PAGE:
An endangered green sea turtle swimming in the warm waters of the Pacific Ocean. Photo by Shane Myers
By Tanya Brothen
Affectionately referred to as the “fish office,” the Office of Marine Conservation (OMC) pursues United States conservation and economic objectives while navigating complex global challenges related to sustainably managing shared stocks of fish and other animals in the ocean and the North American Great Lakes. The impact of this work is significant, global, and growing—1.8 million U.S. jobs exist in the commercial and recreational fishing industries, and 3.3 billion people around the world get almost 20% of their average per capita intake of animal protein from fish.
As part of the Bureau of Oceans and International Environmental and Scientific Affairs (OES), this dedicated team works to ensure economic prosperity and security at home and abroad through healthy, sustainably managed fisheries. These responsibilities include negotiating international fisheries management measures in multilateral fora, advocating for the role of fisheries and aquaculture in food security at the United Nations, and combating illegal, unreported, and unregulated (IUU) fishing around the world.
“OMC actively engages with Regional Fisheries Management Organizations (RFMOs), which govern international fisheries and set out the conservation and management measures in the ocean,” said Office Director Dave Hogan.
In waters where the United States has a strong interest in ensuring strong, science-based conservation and management of shared fisheries, including where U.S. commercial and recreational fishers are active, the U.S. is a contracting party to the RFMOs sending delegations to participate in intersessional and annual meetings.
During last year’s annual meeting of the International Commission for the Conservation of Atlantic Tunas (ICCAT)—an RFMO that oversees fisheries management in the Atlantic—OMC joined the interagency U.S. delegation to advocate for science-based fisheries management and conservation measures.
“We collaborate closely with our colleagues at the National Oceanic and Atmospheric Administration (NOAA) to outline and advance U.S. objectives at the ICCAT annual meeting,” said Deputy Office Director Deirdre Warner-Kramer.
That collaboration produced multiple wins, including the adoption of measures to rebuild shortfin mako shark populations, as well as an increase in the U.S. western Atlantic bluefin tuna quota, made possible by a healthier stock due to successful sustainable management efforts.
“Our interagency team works well together, and the proof is in our achievements that protect natural resources and benefit U.S. economic interests at the same time,” added Warner-Kramer.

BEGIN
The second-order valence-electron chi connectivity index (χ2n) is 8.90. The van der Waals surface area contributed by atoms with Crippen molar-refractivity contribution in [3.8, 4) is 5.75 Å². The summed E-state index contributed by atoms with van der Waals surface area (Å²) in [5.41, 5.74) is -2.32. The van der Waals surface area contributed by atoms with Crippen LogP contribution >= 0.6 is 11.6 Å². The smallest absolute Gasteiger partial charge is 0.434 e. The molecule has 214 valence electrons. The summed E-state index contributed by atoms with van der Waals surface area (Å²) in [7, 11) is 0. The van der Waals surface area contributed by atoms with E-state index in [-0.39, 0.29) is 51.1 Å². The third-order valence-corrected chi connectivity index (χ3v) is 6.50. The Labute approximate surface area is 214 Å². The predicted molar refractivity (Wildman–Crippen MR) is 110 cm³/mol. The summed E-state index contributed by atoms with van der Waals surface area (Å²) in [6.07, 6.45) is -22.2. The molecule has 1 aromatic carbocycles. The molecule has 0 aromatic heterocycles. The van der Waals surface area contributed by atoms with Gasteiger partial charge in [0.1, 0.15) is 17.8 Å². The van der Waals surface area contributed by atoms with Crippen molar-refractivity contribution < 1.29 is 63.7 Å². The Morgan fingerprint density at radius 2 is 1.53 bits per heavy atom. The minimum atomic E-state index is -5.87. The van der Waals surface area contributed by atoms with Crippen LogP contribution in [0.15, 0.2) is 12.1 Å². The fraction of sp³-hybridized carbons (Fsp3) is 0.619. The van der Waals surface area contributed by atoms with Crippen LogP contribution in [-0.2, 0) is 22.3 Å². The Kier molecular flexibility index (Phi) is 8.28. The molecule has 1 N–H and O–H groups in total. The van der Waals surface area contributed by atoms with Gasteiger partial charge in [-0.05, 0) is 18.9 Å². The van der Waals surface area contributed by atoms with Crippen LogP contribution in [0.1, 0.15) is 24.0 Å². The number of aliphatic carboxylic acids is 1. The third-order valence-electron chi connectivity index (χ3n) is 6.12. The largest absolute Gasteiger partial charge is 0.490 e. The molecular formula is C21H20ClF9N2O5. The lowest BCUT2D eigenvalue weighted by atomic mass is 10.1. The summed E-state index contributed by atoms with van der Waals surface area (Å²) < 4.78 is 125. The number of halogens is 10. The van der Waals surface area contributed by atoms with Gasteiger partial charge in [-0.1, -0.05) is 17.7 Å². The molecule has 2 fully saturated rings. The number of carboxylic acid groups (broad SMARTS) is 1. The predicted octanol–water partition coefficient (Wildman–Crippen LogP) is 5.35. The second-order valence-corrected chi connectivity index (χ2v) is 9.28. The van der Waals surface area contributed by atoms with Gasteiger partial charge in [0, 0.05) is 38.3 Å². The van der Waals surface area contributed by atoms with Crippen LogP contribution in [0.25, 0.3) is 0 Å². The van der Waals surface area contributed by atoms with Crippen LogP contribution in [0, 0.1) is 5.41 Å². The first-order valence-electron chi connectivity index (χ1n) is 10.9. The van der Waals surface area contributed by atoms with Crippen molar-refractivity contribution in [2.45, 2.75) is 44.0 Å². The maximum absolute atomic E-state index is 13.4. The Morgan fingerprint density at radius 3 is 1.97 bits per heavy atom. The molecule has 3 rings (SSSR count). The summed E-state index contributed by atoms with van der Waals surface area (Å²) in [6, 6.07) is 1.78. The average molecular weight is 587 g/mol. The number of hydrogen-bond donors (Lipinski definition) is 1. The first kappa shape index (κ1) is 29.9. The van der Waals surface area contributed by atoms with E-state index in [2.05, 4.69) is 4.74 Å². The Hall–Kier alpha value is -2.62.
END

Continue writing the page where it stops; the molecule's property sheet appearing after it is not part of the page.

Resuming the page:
Pivoting to virtual negotiations and fisheries management at the onset of the COVID-19 pandemic posed innumerable challenges for OMC. The Section 609 Program, which is mandated by U.S. law and assesses foreign countries’ sea turtle protection measures in trawl fisheries that target shrimp, relies on OMC staff and NOAA technical experts to physically verify, among other requirements, the use of turtle excluder devices on shrimp vessels around the world. Overcoming exceptional domestic and international travel barriers, and ensuring the health and safety of all involved, OMC undertook some of the only travel OES conducted during the pandemic in order to meet this statutory obligation.
Closer to home, OMC plays a leading role in ensuring the United States meets its responsibilities pursuant to the 1954 Convention on Great Lakes Fisheries between the United States and Canada. The treaty’s main objective was to combat the growing invasive sea lamprey population, which are parasitic fish native to the Atlantic Ocean, as well as the countless negative consequences of decades of lake resource mismanagement. OMC works to protect the Great Lakes’ commercial, recreational, and tribal fisheries, which are collectively valued at more than $7 billion annually through funding and oversight of the binational Great Lakes Fishery Commission, the body established by the treaty to oversee its implementation. Additional public benefits to this work include protecting clean drinking water and electricity production for millions of citizens on both sides of the border.
Back at sea, the greatest challenge facing the health of the oceans is IUU fishing. This practice also threatens the livelihoods of coastal communities that rely on sustainable fish stocks for income and food security and creates market distortions that put law-abiding fishers at a disadvantage. The OMC team employs several tactics to fight this global scourge. For example, OMC helped negotiate and oversee implementation of the Port State Measures Agreement, a groundbreaking treaty designed to ensure catches from IUU fishing vessels cannot be offloaded in ports and enter the global market. Additionally, the U.S. Coast Guard liaison assigned to OMC manages cooperation with partner countries to monitor and enforce fishing rules at sea, including through “shiprider” agreements that allow foreign law enforcement officers aboard U.S. ships to take enforcement action against their own vessels.
As President Joe Biden said, “The world’s ocean basins are critical to the success of our nation and, indeed, to life on Earth.”
OMC will continue to dedicate its efforts to ensuring the long-term health of these precious resources.
Tanya Brothen is a foreign affairs officer at the Office of Marine Conservation.